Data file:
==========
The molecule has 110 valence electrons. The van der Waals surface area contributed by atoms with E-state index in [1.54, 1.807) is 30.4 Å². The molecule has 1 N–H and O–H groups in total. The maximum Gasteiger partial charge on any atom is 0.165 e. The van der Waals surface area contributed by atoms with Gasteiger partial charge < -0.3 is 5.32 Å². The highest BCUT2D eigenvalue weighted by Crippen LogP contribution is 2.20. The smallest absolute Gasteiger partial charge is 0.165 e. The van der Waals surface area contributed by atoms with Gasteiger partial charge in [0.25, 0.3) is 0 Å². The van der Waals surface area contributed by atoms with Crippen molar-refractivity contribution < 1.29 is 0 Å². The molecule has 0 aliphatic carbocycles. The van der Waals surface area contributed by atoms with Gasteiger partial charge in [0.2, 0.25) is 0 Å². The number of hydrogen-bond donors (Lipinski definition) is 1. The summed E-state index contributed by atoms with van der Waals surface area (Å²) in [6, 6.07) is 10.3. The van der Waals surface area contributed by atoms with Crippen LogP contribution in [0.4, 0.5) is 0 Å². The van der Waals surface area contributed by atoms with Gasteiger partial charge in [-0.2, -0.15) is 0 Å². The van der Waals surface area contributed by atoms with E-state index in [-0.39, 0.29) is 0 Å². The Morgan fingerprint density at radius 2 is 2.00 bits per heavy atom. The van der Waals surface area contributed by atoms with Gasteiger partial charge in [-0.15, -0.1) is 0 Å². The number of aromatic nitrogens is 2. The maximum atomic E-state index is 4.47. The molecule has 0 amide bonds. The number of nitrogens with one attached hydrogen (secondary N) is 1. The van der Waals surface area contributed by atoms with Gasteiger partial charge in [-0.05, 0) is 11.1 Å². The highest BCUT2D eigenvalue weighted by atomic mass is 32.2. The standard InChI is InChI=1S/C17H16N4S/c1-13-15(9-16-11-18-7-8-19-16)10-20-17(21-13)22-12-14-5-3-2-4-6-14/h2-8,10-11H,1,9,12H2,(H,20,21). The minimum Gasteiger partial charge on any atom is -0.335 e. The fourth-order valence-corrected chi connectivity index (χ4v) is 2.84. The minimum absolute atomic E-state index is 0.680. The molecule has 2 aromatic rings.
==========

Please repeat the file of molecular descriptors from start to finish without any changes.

The molecule has 110 valence electrons. The van der Waals surface area contributed by atoms with E-state index in [1.54, 1.807) is 30.4 Å². The molecule has 1 N–H and O–H groups in total. The maximum Gasteiger partial charge on any atom is 0.165 e. The van der Waals surface area contributed by atoms with Gasteiger partial charge < -0.3 is 5.32 Å². The highest BCUT2D eigenvalue weighted by Crippen LogP contribution is 2.20. The smallest absolute Gasteiger partial charge is 0.165 e. The van der Waals surface area contributed by atoms with Gasteiger partial charge in [0.25, 0.3) is 0 Å². The van der Waals surface area contributed by atoms with Crippen molar-refractivity contribution < 1.29 is 0 Å². The molecule has 0 aliphatic carbocycles. The van der Waals surface area contributed by atoms with Gasteiger partial charge in [0.2, 0.25) is 0 Å². The number of hydrogen-bond donors (Lipinski definition) is 1. The summed E-state index contributed by atoms with van der Waals surface area (Å²) in [6, 6.07) is 10.3. The van der Waals surface area contributed by atoms with Crippen LogP contribution in [0.4, 0.5) is 0 Å². The van der Waals surface area contributed by atoms with Gasteiger partial charge in [-0.2, -0.15) is 0 Å². The van der Waals surface area contributed by atoms with E-state index in [-0.39, 0.29) is 0 Å². The Morgan fingerprint density at radius 2 is 2.00 bits per heavy atom. The van der Waals surface area contributed by atoms with Gasteiger partial charge in [-0.15, -0.1) is 0 Å². The number of aromatic nitrogens is 2. The maximum atomic E-state index is 4.47. The molecule has 0 amide bonds. The number of nitrogens with one attached hydrogen (secondary N) is 1. The van der Waals surface area contributed by atoms with Gasteiger partial charge in [-0.05, 0) is 11.1 Å². The highest BCUT2D eigenvalue weighted by atomic mass is 32.2. The standard InChI is InChI=1S/C17H16N4S/c1-13-15(9-16-11-18-7-8-19-16)10-20-17(21-13)22-12-14-5-3-2-4-6-14/h2-8,10-11H,1,9,12H2,(H,20,21). The minimum Gasteiger partial charge on any atom is -0.335 e. The fourth-order valence-corrected chi connectivity index (χ4v) is 2.84. The minimum absolute atomic E-state index is 0.680. The molecule has 2 aromatic rings.